The next question is even worse. “Oh – you published a book? Can I have one?”
I replied: “Of course, you can – the title is ‘Soul Taker,’ you can get it on Amazon, Barnes & Noble, iTunes, Kobo…”
(Seriously: What do people think? Am I running around with a stack of my books in my purse to hand it out like candy?)
I’m sometimes surprised how insensitive some people are with authors. There are a few more of these, what I call ‘dumbest things you can ask an author.’
Is it good? What am I supposed to reply? No, it’s the biggest crap you can imagine, but buy it anyway?
Will I like it? What am I, a fortune teller?
How much are you making? So discrete and tactful, your question. (And yes, I’m sarcastic!)
Don’t you have a great time writing instead of having a real job? What the hell do you think I do? Sleeping in, typing three sentences into the computer and then wait until the book magically writes itself?
So you are a second J. K. Rowling then? No, not really. J. K. Rowling is one of the most extraordinary writing talents of the last century, and I admire her! But I don’t want to be a second J. K. Rowling – I want to be a first A. J. Alexander!
Can you write a book on teenage pregnancy/family inheritance rows/vampires and werewolves/superheroes/dystopian futures because I’d love to read that story? No. I’m not a performing monkey. I write what I want to write, what I’m interested in and what I love. Also, YOU (asker of said question) are almost definitely not my target audience!
There are so many more stupid questions one can ask an author; this is only a small portion of the insensitivity most of us a facing far too often. If you have any experience with questions like this, funny situations or similar, let’s hear them in the comments, please. We’re curious.
In my January Newsletter, I asked my subscribers to help me collect stupid questions they are asked occasionally because I thought they make a funny blog post. Here are mine and the ones I got sent by Rachel Twomey. Thank you, Rachel.
We’re HL Carpenter, a mother/daughter duo. We write family-friendly fiction from our studios in Carpenter Country, a magical place that, like our stories, is unreal but not untrue.
1. When did you start writing?
Helen had fiction published when she was young and she began writing seriously when her job was downsized shortly after her kids left home. A few years later, Lorri decided she also wanted to get serious with her writing, and a partnership was born.
2. What motivates you to write?
Researchers might say what motivates us to write is momoamine oxidase A. When we sit down at our computers and jump into a story, mood elevating neurotransmitters fire up, activating our happiness gene. The hours disappear in a blur of joyful contentment.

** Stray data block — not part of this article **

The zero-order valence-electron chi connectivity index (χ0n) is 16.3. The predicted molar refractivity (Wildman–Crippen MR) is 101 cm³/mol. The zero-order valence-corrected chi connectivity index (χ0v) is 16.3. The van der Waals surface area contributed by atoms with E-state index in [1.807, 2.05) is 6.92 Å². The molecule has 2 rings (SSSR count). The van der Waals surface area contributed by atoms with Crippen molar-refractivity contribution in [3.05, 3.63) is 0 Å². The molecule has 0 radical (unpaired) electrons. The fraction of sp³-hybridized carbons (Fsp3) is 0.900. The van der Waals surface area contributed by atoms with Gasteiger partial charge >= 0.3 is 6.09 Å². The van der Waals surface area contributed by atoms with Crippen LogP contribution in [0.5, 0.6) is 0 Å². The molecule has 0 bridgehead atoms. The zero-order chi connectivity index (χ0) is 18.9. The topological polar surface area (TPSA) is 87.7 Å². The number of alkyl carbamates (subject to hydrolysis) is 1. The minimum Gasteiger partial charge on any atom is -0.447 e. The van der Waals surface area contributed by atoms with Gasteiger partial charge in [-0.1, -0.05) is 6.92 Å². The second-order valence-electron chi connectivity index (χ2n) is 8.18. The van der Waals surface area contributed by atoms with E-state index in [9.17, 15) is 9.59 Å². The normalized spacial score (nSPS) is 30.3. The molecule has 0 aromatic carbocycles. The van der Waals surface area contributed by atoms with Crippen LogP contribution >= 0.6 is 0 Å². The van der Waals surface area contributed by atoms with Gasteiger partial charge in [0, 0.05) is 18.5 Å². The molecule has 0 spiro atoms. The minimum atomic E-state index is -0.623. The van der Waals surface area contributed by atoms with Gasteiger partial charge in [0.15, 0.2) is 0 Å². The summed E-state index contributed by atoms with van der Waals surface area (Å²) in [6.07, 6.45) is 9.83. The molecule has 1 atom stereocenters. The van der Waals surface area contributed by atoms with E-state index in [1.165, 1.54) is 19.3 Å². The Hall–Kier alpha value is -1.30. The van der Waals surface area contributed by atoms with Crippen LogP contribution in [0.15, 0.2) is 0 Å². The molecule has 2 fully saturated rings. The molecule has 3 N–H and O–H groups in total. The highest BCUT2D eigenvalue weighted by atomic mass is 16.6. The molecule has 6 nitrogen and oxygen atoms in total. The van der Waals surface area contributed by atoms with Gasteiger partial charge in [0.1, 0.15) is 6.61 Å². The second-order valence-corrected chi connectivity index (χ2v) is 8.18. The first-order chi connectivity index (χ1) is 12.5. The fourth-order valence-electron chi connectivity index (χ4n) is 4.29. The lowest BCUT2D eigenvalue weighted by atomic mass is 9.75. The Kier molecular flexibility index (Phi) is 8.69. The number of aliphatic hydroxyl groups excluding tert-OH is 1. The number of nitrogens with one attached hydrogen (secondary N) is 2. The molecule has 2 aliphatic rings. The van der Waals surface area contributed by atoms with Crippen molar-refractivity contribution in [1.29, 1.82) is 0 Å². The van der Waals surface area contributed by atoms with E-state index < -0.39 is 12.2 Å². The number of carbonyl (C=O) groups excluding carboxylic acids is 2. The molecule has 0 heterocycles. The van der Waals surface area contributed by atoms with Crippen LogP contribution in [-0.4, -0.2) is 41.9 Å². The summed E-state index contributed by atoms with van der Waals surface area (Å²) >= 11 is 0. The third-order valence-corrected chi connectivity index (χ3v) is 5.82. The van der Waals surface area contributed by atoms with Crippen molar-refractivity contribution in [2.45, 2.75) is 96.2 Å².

That’s probably the real reason. We’re certainly not going to admit we write the stories we do because we’re…weird. So let’s just say we like creating worlds that are one twist of the dial away from the expected. Okay, we’re weird.
3. What genre do you write in and what made you chose this particular genre?
We’re multi-genre authors. Our works include fantasy, allegory, satire and mystery. We tend to get bored easily, so switching genres is a great way to keep the ideas and the words flowing. Another advantage is that there’s always something new to learn, because each genre has its own peculiarities.
4. What is your goal in writing? Do you have dreams where your writing should take you?
Our goals change. When we started writing, our goal was to finish a complete manuscript (an entire book, whee!).
When we achieved that, our goal became having an editor respond favorably to our query.
Once that happened, the goal shifted to getting published.
Now…hmmm…let’s see… Oh, yes! Reaching the bestseller list and having a book optioned for a movie is definitely a goal.
After that happens…well, we’ll create the next goal when we get there. 🙂
5. Do you ever suffer from writer’s block and if yes, how do you deal with it?
No, we are quite fortunate. We think that’s one of the benefits of writing with a partner.
6. What advice would you like to give new, hopeful authors?
If you have a story to tell, tell it.
Then put the manuscript in a drawer and go study authors whose books you love. Ask yourself what draws you to those stories. Write or type out passages that resonate with you. After a couple of months of immersing yourself in your favorite books, take your manuscript out of storage and read it with fresh eyes. Revise it based on what you’ve learned. Repeat the process at least once more.
And all the while, believe in the wisdom of Dr. Seuss. Oh, the places you’ll go.
7. Please tell us about your work.
Our books span genres, yet they all have signature similarities: a strong, practical, intelligent female protagonist, a steadfast friend or two with a sense of humor, and a supportive if exasperating family or family substitute. They’re all “clean” too. You won’t find explicit sex, violence, or language in our stories. We strive to create a world where readers of any age are welcome.
Thank you for being my guest. It was such a pleasure to have you here!!
Thank you for inviting us!
About HL Carpenter:
HL Carpenter is a mother/daughter duo who write from their studio in Carpenter Country, a magical place that, like their stories, is unreal but not untrue. When they’re not writing, the Carpenters enjoy exploring the Land of What-If and practicing the fine art of Curiosity. Visit HLCarpenter.com to enjoy gift reads and excerpts and to find out what’s happening in Carpenter Country.